But as it is, he did not take that path; he instead walked down the one less traveled, and for him it made all the difference.


Author’s note:

R is for reviewing
E is for the eccentric authoress begging for reviews
V is for V because V for Vendetta is awesome and all who oppose are shamed
I is for ice cream because it tastes good
E is for exciting poems meant to waste your time
W is for waste of time as in that’s what this "poem" was

Read the poem and review, folks.
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  #5  
Old 01-17-2009, 02:38 PM
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Default Re: Whispers in the Dark

Author’s note: Author’s Note: Thank you readers, reviewers, and the ultra beta, without whom this would no doubt be a really crappy fic that no one would want to read because it would be so lame.

Disclaimer: I don’t own The Darkangel Trilogy or Death Note. I wish I did, because not only would I be rich—I’d own half the world’s muses, which would be completely awesome. Some chapter titles may be based roughly off of poem lines; don’t own whatever those come from, either.



WHISPERS IN THE DARK
Blossom in the Dust

“Yes, I have been waiting for you,” she cried out boldly, and could barely hear the words herself.
-The Darkangel, by Meredith Ann Pierce

The day L found the seven-year-old human Light Yagami was not particularly eventful. There was no apocalyptic storm where hail the size of pomegranates fell from the sky or the streets flooded with a downpour of unstoppable rain, but the day wasn’t unusually nice either. Just a typical day in the remains of Japan.

He hadn’t been looking for anything in particular, as no one ever is when they stumble across the greatest discoveries. The winged daemon had not even been flying, but had instead been crouched on a large steel remnant of what might have been a tall skyscraper and was now only a bent, rusted piece of metal. His great black wings stretched from his back, each feather not giving off the slightest sheen in the winter sunlight, and his lengthy toes stretched out from under the hem of his frayed pants, completely oblivious to the cold air around them. Below him stretched a great expanse of empty grasslands, composed of the long green stalks that had long since sprouted out of the ashes of a lost civilization.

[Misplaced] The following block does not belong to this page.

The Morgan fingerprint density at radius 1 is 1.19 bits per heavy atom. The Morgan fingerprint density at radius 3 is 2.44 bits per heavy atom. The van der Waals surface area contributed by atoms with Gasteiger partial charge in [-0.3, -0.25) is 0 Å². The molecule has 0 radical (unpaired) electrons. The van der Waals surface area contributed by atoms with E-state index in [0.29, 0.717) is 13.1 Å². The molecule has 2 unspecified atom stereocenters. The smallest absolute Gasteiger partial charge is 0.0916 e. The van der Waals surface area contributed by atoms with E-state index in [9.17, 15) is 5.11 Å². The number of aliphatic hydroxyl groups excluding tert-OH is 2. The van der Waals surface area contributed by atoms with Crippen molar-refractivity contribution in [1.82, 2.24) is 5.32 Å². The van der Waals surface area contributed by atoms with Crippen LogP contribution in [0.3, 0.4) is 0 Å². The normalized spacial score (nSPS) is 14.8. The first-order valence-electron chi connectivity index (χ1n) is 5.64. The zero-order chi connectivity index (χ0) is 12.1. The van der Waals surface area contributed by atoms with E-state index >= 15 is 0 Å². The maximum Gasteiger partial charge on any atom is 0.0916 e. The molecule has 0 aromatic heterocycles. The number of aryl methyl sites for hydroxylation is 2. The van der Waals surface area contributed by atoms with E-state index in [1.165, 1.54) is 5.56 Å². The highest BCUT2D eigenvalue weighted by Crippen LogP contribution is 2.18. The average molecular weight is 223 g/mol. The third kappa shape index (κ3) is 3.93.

He watched the horizon with a dull expression; L was not even certain regarding what part of Japan he was in—where once, he would have been able to tell Osaka from Tokyo right of the bat, he now could no longer find the slightest differences between the decrepit, discolored steel remains.

Slowly, he took out a hard-backed book, dusty and nearly illegible with age. He flipped the yellowed pages between thumb and forefinger with an expertise born only of experience. It was only because of his clear lack of attention that the child managed to make his way over to the icarus without being noticed.

“You are a darkangel.” The statement came from a pale, thin, child whose features were sharp and jaded.

L lowered his book, staring down at the human child with interest, noting the wisps of shadows flowing off his skin. L did not bother to respond to the small boy; he instead raised his book once again, pretending to look through the pages.

“If you are looking for maidens to eat, prepare to be disappointed. No one travels this far west unless they are already dying.” The boy gave a thin smile.

L felt himself unnerved by those narrow brown eyes, far too old for that small face. “Then I suppose you must be dying, as you are the only human I have seen all day,” stated L without lowering his book.

The boy blinked once at the darkangel, his expression becoming dubious as L continued to read. “Yes, I am dying just like everyone else,” said the child slowly, with careful precision.

Finally, feeling that his curiosity was sufficiently piqued, the darkangel lowered the book held between his knobbed hands. “Are you going to run, little boy?” L lifted one free thumb to his lips, biting down as his owl-like eyes surveyed the child below him. Dressed in a coarse green tunic and loose leggings, the boy looked like a starving child in second hand clothing. It was almost humorous to the winged daemon, who had seen more than his fair share of starving children.

“No, you have no business here. You will leave, eventually bored by the scenery and by that book you are holding. Seeing I have come all this way, I might as well wait until you leave for your dark castle, then return home.” The intriguing child turned his back to L and sat down, taking a book from under his loose tunic. L leaned over from his perch to glimpse a blank page and a hand rapidly creating lines out of charcoal.

Of course, the boy was right; L would have left eventually, bored indeed by the changeless scenery that the elderly found so amusing; bored by the faded print in his hands. The child had forgotten one thing, though: Himself. For whatever reason, he had automatically assumed that L would ignore him out of some divine sense of entitlement and not even figure him into the equation. That was where the human had gone so woefully wrong.